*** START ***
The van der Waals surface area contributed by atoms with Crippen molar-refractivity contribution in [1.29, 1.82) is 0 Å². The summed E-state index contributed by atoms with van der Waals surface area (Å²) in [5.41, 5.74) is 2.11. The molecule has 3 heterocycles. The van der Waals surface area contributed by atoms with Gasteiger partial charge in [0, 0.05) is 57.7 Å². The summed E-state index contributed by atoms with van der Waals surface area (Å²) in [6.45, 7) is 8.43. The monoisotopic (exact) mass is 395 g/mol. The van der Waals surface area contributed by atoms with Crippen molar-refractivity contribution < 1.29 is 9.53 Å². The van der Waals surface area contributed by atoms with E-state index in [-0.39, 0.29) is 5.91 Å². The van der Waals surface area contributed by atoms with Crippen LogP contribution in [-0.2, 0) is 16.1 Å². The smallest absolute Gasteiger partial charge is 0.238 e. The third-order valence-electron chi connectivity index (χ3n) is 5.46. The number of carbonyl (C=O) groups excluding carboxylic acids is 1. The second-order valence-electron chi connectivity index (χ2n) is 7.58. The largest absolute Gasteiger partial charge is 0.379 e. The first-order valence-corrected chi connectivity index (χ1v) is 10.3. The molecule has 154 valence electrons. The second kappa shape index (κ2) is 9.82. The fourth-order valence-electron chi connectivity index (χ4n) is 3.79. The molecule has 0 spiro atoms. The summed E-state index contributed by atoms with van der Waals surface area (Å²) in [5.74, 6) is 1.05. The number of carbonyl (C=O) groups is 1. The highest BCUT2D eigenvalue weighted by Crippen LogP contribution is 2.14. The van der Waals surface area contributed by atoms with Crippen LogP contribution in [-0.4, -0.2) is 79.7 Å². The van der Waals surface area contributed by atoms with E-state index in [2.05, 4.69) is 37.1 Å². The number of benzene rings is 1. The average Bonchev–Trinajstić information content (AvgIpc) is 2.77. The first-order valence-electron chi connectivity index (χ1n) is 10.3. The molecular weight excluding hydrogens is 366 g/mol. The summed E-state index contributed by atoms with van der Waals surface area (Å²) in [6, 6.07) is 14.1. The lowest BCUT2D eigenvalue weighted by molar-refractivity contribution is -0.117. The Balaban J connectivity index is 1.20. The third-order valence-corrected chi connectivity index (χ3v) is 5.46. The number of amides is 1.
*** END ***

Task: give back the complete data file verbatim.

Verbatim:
The van der Waals surface area contributed by atoms with Crippen molar-refractivity contribution in [1.29, 1.82) is 0 Å². The summed E-state index contributed by atoms with van der Waals surface area (Å²) in [5.41, 5.74) is 2.11. The molecule has 3 heterocycles. The van der Waals surface area contributed by atoms with Gasteiger partial charge in [0, 0.05) is 57.7 Å². The summed E-state index contributed by atoms with van der Waals surface area (Å²) in [6.45, 7) is 8.43. The monoisotopic (exact) mass is 395 g/mol. The van der Waals surface area contributed by atoms with Crippen molar-refractivity contribution < 1.29 is 9.53 Å². The van der Waals surface area contributed by atoms with E-state index in [-0.39, 0.29) is 5.91 Å². The van der Waals surface area contributed by atoms with Crippen LogP contribution in [-0.2, 0) is 16.1 Å². The smallest absolute Gasteiger partial charge is 0.238 e. The third-order valence-electron chi connectivity index (χ3n) is 5.46. The number of carbonyl (C=O) groups excluding carboxylic acids is 1. The second-order valence-electron chi connectivity index (χ2n) is 7.58. The largest absolute Gasteiger partial charge is 0.379 e. The first-order valence-corrected chi connectivity index (χ1v) is 10.3. The molecule has 154 valence electrons. The second kappa shape index (κ2) is 9.82. The fourth-order valence-electron chi connectivity index (χ4n) is 3.79. The molecule has 0 spiro atoms. The summed E-state index contributed by atoms with van der Waals surface area (Å²) in [5.74, 6) is 1.05. The number of carbonyl (C=O) groups is 1. The highest BCUT2D eigenvalue weighted by Crippen LogP contribution is 2.14. The van der Waals surface area contributed by atoms with Crippen LogP contribution in [-0.4, -0.2) is 79.7 Å². The van der Waals surface area contributed by atoms with E-state index in [2.05, 4.69) is 37.1 Å². The number of benzene rings is 1. The average Bonchev–Trinajstić information content (AvgIpc) is 2.77. The first-order valence-electron chi connectivity index (χ1n) is 10.3. The molecular weight excluding hydrogens is 366 g/mol. The summed E-state index contributed by atoms with van der Waals surface area (Å²) in [6, 6.07) is 14.1. The lowest BCUT2D eigenvalue weighted by molar-refractivity contribution is -0.117. The Balaban J connectivity index is 1.20. The third-order valence-corrected chi connectivity index (χ3v) is 5.46. The number of amides is 1.